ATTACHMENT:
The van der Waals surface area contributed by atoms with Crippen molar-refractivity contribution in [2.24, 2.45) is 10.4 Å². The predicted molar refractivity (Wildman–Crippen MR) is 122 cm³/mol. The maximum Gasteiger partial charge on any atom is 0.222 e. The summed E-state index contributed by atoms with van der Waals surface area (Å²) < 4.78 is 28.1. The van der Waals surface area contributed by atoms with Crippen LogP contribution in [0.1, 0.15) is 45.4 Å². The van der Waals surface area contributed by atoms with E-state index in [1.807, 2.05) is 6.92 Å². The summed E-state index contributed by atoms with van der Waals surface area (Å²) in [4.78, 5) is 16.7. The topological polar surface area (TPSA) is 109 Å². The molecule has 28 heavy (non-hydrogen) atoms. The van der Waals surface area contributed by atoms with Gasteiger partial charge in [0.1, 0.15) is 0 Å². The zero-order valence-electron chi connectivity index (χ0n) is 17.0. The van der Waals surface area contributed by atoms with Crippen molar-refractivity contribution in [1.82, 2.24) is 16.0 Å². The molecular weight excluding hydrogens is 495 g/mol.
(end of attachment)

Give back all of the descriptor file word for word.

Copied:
The van der Waals surface area contributed by atoms with Crippen molar-refractivity contribution in [2.24, 2.45) is 10.4 Å². The predicted molar refractivity (Wildman–Crippen MR) is 122 cm³/mol. The maximum Gasteiger partial charge on any atom is 0.222 e. The summed E-state index contributed by atoms with van der Waals surface area (Å²) < 4.78 is 28.1. The van der Waals surface area contributed by atoms with Crippen LogP contribution in [0.1, 0.15) is 45.4 Å². The van der Waals surface area contributed by atoms with E-state index in [1.807, 2.05) is 6.92 Å². The summed E-state index contributed by atoms with van der Waals surface area (Å²) in [4.78, 5) is 16.7. The topological polar surface area (TPSA) is 109 Å². The molecule has 28 heavy (non-hydrogen) atoms. The van der Waals surface area contributed by atoms with Gasteiger partial charge in [0.1, 0.15) is 0 Å². The zero-order valence-electron chi connectivity index (χ0n) is 17.0. The van der Waals surface area contributed by atoms with Crippen molar-refractivity contribution in [1.82, 2.24) is 16.0 Å². The molecular weight excluding hydrogens is 495 g/mol.